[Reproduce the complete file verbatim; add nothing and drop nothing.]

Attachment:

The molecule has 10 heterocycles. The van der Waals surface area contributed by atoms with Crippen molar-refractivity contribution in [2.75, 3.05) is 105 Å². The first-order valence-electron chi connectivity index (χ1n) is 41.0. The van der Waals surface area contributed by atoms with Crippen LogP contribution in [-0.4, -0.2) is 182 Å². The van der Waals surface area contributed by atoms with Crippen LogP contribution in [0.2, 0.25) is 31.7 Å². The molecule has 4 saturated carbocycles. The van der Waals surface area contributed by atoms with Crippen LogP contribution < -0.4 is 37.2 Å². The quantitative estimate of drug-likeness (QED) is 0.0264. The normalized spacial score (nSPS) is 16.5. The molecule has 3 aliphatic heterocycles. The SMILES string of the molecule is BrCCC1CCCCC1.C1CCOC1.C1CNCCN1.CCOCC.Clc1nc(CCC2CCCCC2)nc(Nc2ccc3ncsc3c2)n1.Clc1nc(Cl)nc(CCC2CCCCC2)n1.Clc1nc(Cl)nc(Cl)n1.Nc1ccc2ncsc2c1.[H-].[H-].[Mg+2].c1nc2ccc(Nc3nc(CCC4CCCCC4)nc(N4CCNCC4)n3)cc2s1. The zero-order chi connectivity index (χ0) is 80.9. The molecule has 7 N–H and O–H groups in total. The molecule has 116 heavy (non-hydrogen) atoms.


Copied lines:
The molecule has 10 heterocycles. The van der Waals surface area contributed by atoms with Crippen molar-refractivity contribution in [2.75, 3.05) is 105 Å². The first-order valence-electron chi connectivity index (χ1n) is 41.0. The van der Waals surface area contributed by atoms with Crippen LogP contribution in [-0.4, -0.2) is 182 Å². The van der Waals surface area contributed by atoms with Crippen LogP contribution in [0.2, 0.25) is 31.7 Å². The molecule has 4 saturated carbocycles. The van der Waals surface area contributed by atoms with Crippen LogP contribution < -0.4 is 37.2 Å². The quantitative estimate of drug-likeness (QED) is 0.0264. The normalized spacial score (nSPS) is 16.5. The molecule has 3 aliphatic heterocycles. The SMILES string of the molecule is BrCCC1CCCCC1.C1CCOC1.C1CNCCN1.CCOCC.Clc1nc(CCC2CCCCC2)nc(Nc2ccc3ncsc3c2)n1.Clc1nc(Cl)nc(CCC2CCCCC2)n1.Clc1nc(Cl)nc(Cl)n1.Nc1ccc2ncsc2c1.[H-].[H-].[Mg+2].c1nc2ccc(Nc3nc(CCC4CCCCC4)nc(N4CCNCC4)n3)cc2s1. The zero-order chi connectivity index (χ0) is 80.9. The molecule has 7 N–H and O–H groups in total. The molecule has 116 heavy (non-hydrogen) atoms.